shots in Masters history when he chipped in from 100 feet
to defeat Greg Norman in a playoff. “Time does fly,” Mize
says. “The older you get, the faster it goes too.”
3: 15 P. M.
The 10-shot rule will determine the cut line, with all those
at five over par nervous about the play of Jason Dufner
and Lee Westwood. They can breathe easier, though, as
a half hour after Dufner bogeys the 18th hole to fall to
five-under 139, Westwood three-putts for a double bogey
on the home hole to fall to four under.
3: 52 P. M.
Darren Clarke leaves Augusta early after a second-round
81, but not without declaring his favorite to win over the
weekend. Before hustling off for a flight to Bermuda, the
reigning British Open champion finds Westwood and says,
“Next time I see you, we’ll be shaking hands, and you’ll be
wearing a green jacket.”
4: 28 P. M.
A 67 gives Couples a share of the 36-hole lead at five
under and a visit to the media center. While holding court
with reporters, a face peers through a small window left
of the stage. It’s Rory McIlroy, waiting for his interview
to begin. Couples waves at him, and McIlroy smiles
sheepishly before backing away. Later, McIlroy, 22, calls
the 52-year-old Couples, “cool.” Responds Freddie: “He’s
a smart kid.”
STREETER LECKA/GETTY IMAGES
7:04 P. M.
Standing over an eight-foot bogey putt that will decide
whether or not he will make the cut, U. S. Amateur
champ Kelly Kraft thinks, “I have to make this. I don’t
care how far it goes by if I miss.” Luckily for Kraft, he
didn’t have to find out as his ball drops into the hole,
setting off a joyous celebration among the friends and
family members following him. “This is what I stayed
amateur for,” says Kraft, who’ll turn pro Monday. The
added perk of making the cut: Kraft is now exempt into
the second stage of Q school, the last year where PGA
Tour cards will be given.
7: 11 P. M.
Although the large oak tree near the clubhouse is noted
as the spot for movers and shakers to gather during
Masters week, it’s currently serving as a driving range of
sorts. Mark Bradley, Keegan’s dad, is watching Keegan’s
toddler nephew, Aiden, smack a plastic golf ball with a
plastic golf club. No one seems inclined to interrupt the
action as the elder Bradley, a PGA professional, shows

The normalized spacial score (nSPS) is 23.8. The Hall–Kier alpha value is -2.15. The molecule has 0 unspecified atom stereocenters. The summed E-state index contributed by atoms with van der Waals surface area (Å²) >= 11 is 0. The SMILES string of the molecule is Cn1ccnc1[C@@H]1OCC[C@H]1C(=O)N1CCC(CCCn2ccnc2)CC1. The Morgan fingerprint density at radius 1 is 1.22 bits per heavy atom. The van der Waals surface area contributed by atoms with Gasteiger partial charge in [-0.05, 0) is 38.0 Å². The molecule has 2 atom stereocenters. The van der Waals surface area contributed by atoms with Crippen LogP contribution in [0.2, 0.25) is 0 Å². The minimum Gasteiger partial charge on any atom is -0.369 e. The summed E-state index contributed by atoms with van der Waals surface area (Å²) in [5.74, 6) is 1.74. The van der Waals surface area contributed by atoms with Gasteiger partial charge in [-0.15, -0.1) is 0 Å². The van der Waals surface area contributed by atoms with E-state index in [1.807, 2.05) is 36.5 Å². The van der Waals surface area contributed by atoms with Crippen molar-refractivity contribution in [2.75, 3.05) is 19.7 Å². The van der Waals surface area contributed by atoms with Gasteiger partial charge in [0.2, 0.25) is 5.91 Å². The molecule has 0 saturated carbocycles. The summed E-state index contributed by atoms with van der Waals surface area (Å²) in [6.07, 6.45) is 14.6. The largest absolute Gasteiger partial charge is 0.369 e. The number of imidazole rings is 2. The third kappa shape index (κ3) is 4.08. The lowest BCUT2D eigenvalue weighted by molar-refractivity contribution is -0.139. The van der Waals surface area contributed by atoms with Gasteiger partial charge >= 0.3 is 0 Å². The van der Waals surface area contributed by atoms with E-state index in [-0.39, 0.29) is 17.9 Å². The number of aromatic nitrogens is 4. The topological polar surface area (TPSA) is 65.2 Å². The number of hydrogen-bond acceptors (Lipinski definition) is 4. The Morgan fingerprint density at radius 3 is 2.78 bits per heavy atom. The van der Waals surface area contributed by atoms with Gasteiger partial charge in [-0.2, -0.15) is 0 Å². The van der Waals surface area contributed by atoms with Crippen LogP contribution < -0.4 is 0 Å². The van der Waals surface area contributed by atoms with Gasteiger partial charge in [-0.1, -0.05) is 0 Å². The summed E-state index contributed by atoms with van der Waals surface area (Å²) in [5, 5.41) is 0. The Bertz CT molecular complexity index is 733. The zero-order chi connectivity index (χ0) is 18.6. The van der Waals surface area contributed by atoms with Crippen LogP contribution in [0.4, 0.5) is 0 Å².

the youngster the proper grip.
7: 37 P. M.
Tiger Woods begins what will be a 43-minute fix-it
session with coach Sean Foley by hitting 13 shots with the
9-iron he kicked on the 16th tee an hour or so earlier. Not
one of the shots veers 25 yards right of his target.
7: 39 P. M.
The final group of Luke Donald, Francesco Molinari and
Nick Watney finishes as darkness settles in. The pokey
pace of play upsets Donald’s wife, Diane, who tweets
shortly after, “Luke’s round took 5 hours, 45 minutes today,
waiting on nearly every hole. Disgraceful!!”
9: 15 P.M.
Jim Nantz engages European stars Rory McIlroy, Graeme
McDowell, Ian Poulter and Ross Fisher in a spirited Q&A
during the NetJets party at a spectacular home in Augusta.
“Rory, why do you like the Ryder Cup so much?” asks
someone from the crowd. “Because we win,” says a grinning
McIlroy, prompting equal parts laughter and boos.
By Jim Moriarty
In 1979, there was a strange little man
sitting in a back row of the Quonset
hut, the old, green metal building that
served as the Masters media center,
talking into a microphone with a cardboard box over his head. It was the ad
hoc studio of Renton Laidlaw, the mellifluous voice of European golf, trying to
keep the rattle and ding of typewriters
from despoiling his broadcast from
America. You saw things in those days
you just don’t see anymore.
That was the last year a rookie won
the Masters, and it was the first year
Bobby Clampett, now on the Champions Tour, played in it. His Impact Zone
swing philosophy, by the way, is going to
be taught to First Tee instructors, but
that’s another story. Under the oaks behind the Augusta National clubhouse,
Clampett was thinking about 1979.
Bobby was an 18-year-old amateur
paired with Sam Snead. It rained hard
on the second day, halting play, and
Ol’ Sam and young Bobby waited it
out in the clubhouse. When Sam had
a captive audience, his stories were a
monsoon all on their own. There are a
lot of things a young man could learn
from Snead during a three-hour rain
delay, but you wouldn’t be able to tell
your parents any of them.
When play resumed, they stayed out
until dark, calling it quits with just the
18th hole remaining. Clampett knew he
had to par it to make the cut. Saturday
morning he warmed up hitting the clubs
he was going to use, a 3-wood and a
6-iron. Naturally, being 18, he hit driver
instead, made birdie and the cut. When
he got to the 18th tee, Snead was already
there warming up too. Old Sam was
standing at the back of the tee, rocketing
drivers across the 14th and 15th fairways,
over the pines, back toward Rae’s Creek.
There are some things you just don’t